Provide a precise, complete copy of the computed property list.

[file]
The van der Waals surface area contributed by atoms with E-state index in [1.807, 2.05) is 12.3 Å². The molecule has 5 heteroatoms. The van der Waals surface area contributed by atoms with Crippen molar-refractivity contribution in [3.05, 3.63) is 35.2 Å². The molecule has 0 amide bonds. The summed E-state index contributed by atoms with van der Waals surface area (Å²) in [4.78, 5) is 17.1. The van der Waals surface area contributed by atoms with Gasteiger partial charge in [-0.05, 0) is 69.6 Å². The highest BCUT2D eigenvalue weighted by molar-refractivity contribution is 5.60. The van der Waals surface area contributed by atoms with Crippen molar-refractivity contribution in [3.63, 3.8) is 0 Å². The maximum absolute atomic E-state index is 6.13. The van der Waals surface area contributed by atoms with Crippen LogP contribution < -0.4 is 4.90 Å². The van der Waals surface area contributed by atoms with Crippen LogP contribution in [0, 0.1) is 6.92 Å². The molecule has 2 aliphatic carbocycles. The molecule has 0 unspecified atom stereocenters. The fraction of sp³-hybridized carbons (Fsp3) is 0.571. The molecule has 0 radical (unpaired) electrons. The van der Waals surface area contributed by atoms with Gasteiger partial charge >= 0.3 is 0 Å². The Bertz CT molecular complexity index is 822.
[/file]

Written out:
The van der Waals surface area contributed by atoms with E-state index in [1.807, 2.05) is 12.3 Å². The molecule has 5 heteroatoms. The van der Waals surface area contributed by atoms with Crippen molar-refractivity contribution in [3.05, 3.63) is 35.2 Å². The molecule has 0 amide bonds. The summed E-state index contributed by atoms with van der Waals surface area (Å²) in [4.78, 5) is 17.1. The van der Waals surface area contributed by atoms with Gasteiger partial charge in [-0.05, 0) is 69.6 Å². The highest BCUT2D eigenvalue weighted by molar-refractivity contribution is 5.60. The van der Waals surface area contributed by atoms with Crippen molar-refractivity contribution in [3.63, 3.8) is 0 Å². The maximum absolute atomic E-state index is 6.13. The van der Waals surface area contributed by atoms with Crippen LogP contribution < -0.4 is 4.90 Å². The van der Waals surface area contributed by atoms with Crippen LogP contribution in [0, 0.1) is 6.92 Å². The molecule has 2 aliphatic carbocycles. The molecule has 0 unspecified atom stereocenters. The fraction of sp³-hybridized carbons (Fsp3) is 0.571. The molecule has 0 radical (unpaired) electrons. The van der Waals surface area contributed by atoms with Gasteiger partial charge >= 0.3 is 0 Å². The Bertz CT molecular complexity index is 822.